Cut Noise

The answer is (not) blowing in the wind


Wind turbines create noise problems. It is a fact which should never have been in dispute. It only ever was because a rapacious wind power industry, often buoyed by generous subsidies, claimed there was no problem. There is no point mincing our words. It was a lie. The World Health Organisation in its latest report (1) has shown quite convincingly that wind turbines cause noise problems. In fact people start to get annoyed at lower levels by wind turbine noise than by any other noise - see chart right. This is almost certainly down to the high-level of low-frequency in wind turbine noise.

As early as 2006 we wrote in Location, Location, Location (2) about the serious impact wind turbine noise was having on some people. The industry has reluctantly admitted there may be noise problems and is talking about mitigation measures or offering people money who live beside turbines. And some governments are now insisting that turbines can only be built within so many miles from the nearest residential property. Distance can deal with the noise but not always. Low-frequency noise can travel further and can penetrate buildings. In any noise audit of new energy sources wind turbines would come close to the bottom of the list. 

In the immediate term all wind turbines which cause people problems should be demolished forthwith (with companies compensated if necessary) in to allow people who have been damaged by turbines to try and get their life back together again.

References: (1).


World Health Organisation wind recommendations


There is a lot less research into wind turbine noise than road, rail or air. There are not reliable figures yet for the numbers exposed across Europe. However, the World Health Organisation (WHO) found that, like aircraft noise, people start to get highly annoyed by wind turbine noise at lower levels than road or rail noise. Because 10% of people are annoyed at levels of 45Lden (and therefore their health might be affected) that is recommended as the safe noise guideline for wind turbine noise.

WHO has stressed that, because there is not yet enough research to make a recommendation about night noise from wind turbines, it does not mean that they are not causing problems. The WHO has recognised that there is research currently being done which may fill the gap and one of the report’s recommendations is that more wind turbine research is undertaken.

Further WHO findings

"Wind turbines can generate infrasound or lower frequencies of sound than traffic sources. However, few studies relating exposure to such noise from wind turbines to health effects are available. It is also unknown whether lower frequencies of sound generated outdoors are audible indoors, particularly when windows are closed.

"The noise emitted from wind turbines has other characteristics, including the repetitive nature of the sound of the rotating blades and atmospheric influence leading to a variability of amplitude modulation, which can be a source of above average annoyance (Schäffer et al., 2016). This differentiates it from noise from other sources and has not always been properly characterized.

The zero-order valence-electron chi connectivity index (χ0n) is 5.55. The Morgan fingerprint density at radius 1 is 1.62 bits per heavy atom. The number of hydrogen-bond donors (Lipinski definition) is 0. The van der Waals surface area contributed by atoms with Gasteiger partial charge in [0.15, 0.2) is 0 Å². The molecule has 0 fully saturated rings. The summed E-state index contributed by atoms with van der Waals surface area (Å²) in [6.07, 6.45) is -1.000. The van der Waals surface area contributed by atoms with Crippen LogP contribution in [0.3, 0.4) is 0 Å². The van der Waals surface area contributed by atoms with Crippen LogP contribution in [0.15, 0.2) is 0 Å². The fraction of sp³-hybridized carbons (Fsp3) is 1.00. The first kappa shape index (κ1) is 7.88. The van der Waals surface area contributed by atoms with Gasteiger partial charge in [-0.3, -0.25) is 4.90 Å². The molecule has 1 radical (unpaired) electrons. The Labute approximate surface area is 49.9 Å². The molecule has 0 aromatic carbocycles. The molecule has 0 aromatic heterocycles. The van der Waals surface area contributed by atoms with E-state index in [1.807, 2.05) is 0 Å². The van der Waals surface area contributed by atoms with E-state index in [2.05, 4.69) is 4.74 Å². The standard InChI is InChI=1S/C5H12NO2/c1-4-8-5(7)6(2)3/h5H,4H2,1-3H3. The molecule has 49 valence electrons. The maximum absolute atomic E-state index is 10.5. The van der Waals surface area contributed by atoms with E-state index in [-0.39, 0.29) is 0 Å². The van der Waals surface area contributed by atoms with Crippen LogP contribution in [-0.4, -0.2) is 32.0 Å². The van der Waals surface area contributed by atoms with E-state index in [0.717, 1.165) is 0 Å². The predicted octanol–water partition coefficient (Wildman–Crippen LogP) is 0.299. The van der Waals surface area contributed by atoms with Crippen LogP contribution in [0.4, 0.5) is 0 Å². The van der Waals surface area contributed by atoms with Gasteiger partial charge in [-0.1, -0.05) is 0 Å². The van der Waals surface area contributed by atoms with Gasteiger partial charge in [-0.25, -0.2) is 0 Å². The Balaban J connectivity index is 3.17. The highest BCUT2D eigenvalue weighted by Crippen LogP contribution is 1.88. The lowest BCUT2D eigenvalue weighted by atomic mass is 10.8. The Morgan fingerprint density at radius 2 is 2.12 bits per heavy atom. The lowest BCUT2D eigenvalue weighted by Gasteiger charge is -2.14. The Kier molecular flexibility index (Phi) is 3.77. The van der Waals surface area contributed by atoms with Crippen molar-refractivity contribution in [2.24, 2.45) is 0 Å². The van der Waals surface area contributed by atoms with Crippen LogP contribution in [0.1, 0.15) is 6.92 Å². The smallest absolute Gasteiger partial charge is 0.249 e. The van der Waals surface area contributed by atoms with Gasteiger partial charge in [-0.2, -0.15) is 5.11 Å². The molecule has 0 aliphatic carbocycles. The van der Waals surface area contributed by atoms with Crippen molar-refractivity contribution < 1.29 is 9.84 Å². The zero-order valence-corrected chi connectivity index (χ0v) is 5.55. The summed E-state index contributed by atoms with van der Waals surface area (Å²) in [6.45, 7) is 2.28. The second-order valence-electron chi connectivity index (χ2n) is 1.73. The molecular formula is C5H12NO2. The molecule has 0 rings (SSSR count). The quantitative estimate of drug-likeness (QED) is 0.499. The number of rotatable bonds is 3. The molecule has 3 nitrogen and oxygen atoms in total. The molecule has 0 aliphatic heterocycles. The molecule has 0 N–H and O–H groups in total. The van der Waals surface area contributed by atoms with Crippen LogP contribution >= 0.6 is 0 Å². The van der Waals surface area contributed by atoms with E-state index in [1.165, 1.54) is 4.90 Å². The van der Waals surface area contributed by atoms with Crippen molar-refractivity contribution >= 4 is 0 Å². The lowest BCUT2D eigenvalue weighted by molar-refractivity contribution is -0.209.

"Standard methods of measuring sound, most commonly including A-weighting, may not capture the low-frequency sound and amplitude modulation characteristic of wind turbine noise (Council of Canadian Academies, 2015).  Based on all these factors, it may be concluded that the acoustical description of wind turbine noise by means of Lden or Lnight may be a poor characterization of wind turbine noise and may limit the ability to observe associations between wind turbine noise and health outcomes.

"Further work is required to assess fully the benefits and harms of exposure to environmental noise from wind turbines and to clarify whether the potential benefits associated with reducing exposure to environmental noise for individuals living in the vicinity of wind turbines outweigh the impact on the development of renewable energy policies in the WHO European Region. 

WHO report

Exposing how the wind power industry discredits noise experts


This is an abridged version of the article by Jerry Punch, PhD and Richard James, INCE, BME from Hearing NewsWatch

This article is the culmination of about 15 years of our combined experience with wind turbine noise issues. We first submitted an article resembling the current one to an international journal, Noise & Health, where it received multiple reviews by a single reviewer. We addressed all but two of that reviewer’s criticisms, namely that the manuscript was too lengthy for publication in the journal and the reviewer’s insistence that we accept the notion that infrasound at levels produced by wind turbines cannot cause adverse health effects. Underlying that reviewer’s position was the belief that “What you can’t hear, you can’t feel.”